“Besides their aesthetic value, the design, the craftsmanship, the quality, these pieces very often are art … [and] many of these are one of a kind or limited edition pieces that will not only hold their value but may increase in value over time,” he explains.

The United States, Europe and Japan are considered the established luxury item buyers, but China now accounts for almost 30 per cent of the global market. Chinese consumers are also boosting luxury markets beyond their borders, according to the Bain & Company report, which said that 67 per cent of all Chinese luxury purchases in 2013 were made overseas.

While the Bain report showed that growth in China’s luxury goods market slowed to 2 per cent in 2013 from 7 per cent in the previous year, this emerging market is still making positive impacts on the global sector – and in some cases buoying it.

“In fact, the only thing that’s holding Europe’s luxury [market] up is the fact that they have so many Chinese visitors,” explains Mr. Pedraza.

But it may not be all about handbags and fancy watches in years to come, he says. Experiential items such as dining, entertainment and great accommodation will also be coveted. “People are going after experiences more than they’re going after goods,” he says.

Investors can tap directly into luxury hotels, especially names that have a high-end presence in China, such as U.S.-based Hyatt Hotels Corp. Resorts that include experiences are another option, such as U.S.-based Intrawest Resorts Holdings Inc.

Some funds capture that experiential element, such as the Claymore/Robb Report Global Luxury Index ETF, through its investments in developed-market companies whose primary business is the provision of global luxury goods and services, including travel and leisure. Another option is the Powershares Dynamic Leisure And Entertainment Portfolio.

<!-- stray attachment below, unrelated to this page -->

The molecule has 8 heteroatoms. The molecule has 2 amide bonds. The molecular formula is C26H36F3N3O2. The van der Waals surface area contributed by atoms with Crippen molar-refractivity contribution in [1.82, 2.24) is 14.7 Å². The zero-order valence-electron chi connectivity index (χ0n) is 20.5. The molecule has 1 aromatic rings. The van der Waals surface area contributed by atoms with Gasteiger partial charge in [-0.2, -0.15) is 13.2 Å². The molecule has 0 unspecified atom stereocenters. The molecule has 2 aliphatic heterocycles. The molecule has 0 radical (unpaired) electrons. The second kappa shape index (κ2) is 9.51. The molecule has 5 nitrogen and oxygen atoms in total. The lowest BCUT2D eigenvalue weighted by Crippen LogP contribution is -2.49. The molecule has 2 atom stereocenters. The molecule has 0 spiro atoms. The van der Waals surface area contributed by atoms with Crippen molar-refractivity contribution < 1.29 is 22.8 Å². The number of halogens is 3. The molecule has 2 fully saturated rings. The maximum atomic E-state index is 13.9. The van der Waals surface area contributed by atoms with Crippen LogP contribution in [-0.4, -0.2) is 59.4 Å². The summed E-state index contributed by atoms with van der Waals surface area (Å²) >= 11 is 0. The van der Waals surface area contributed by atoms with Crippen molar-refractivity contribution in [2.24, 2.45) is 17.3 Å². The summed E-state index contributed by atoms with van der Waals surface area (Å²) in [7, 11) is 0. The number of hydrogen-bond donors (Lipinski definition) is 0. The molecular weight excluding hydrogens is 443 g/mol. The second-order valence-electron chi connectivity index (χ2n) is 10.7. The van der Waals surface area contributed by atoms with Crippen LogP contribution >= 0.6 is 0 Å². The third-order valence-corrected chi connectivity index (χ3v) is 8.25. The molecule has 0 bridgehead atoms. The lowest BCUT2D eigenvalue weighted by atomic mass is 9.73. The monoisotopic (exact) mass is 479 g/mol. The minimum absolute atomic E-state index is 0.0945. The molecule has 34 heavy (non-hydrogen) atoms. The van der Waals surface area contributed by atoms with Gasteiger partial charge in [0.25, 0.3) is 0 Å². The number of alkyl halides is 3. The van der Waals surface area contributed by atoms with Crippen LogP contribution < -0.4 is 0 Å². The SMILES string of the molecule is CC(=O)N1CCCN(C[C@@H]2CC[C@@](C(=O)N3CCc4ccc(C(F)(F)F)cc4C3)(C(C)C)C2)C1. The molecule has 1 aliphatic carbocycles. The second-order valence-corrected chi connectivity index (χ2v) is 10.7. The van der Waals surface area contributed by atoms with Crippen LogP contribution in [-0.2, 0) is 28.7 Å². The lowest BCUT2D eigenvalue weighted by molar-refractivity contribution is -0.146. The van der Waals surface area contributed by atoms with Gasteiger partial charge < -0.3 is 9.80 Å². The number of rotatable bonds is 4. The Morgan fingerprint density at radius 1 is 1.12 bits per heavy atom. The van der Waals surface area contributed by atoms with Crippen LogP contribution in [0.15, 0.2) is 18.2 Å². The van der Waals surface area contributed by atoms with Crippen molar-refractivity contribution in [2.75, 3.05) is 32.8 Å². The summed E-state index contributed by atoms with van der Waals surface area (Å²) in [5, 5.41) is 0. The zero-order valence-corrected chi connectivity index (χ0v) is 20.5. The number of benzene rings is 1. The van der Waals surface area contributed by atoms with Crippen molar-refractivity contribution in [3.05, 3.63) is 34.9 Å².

But observers warn the luxury goods and services sector must make an effort to retain its more traditional consumers as these other markets emerge.

Future luxury consumers will be a mix of the traditional and new buyers, according to the Bain report, and many long-time customers are already not spending as much as they did a few years ago.

Wynn Harvey, vice-president, investment adviser, Richardson GMP, works with both high-net and ultra-high-net-worth individuals and her clients tend to be the more traditional luxury consumer. She says despite the gap in wealth between the high-net ($1-million-plus in assets) and ultra-high-net ($50-million-plus in assets) individual, their luxury spending behaviours are comparable, especially during times of economic uncertainty. “Everyone seems to be similar in that it’s about preserving and protecting their wealth,” she explains. They may maintain a certain lifestyle but pull back on spending in down times. “It’s about risk management.”

More traditional, conservative luxury consumers are not drawn to luxury apparel or timepieces. For them, it’s about compensation for hard work says Sandra Abley, senior manager and high-net-worth planner at TD Wealth.

Her clients are mostly men in their 60s, 70s and 80s, and “what they like to collect are boats, boat houses, cars and vacation homes,” she says.

In her opinion, these investments are not financially motivated because they generally don’t have a high rate of appreciation, but they are aspirational investments, a sort of reward.

They are going to depreciate in value, she says, “but they don’t mind because they’ve spent … most of their lives working really, really hard building up their business. [Now] they have lots of time to spend with their family.”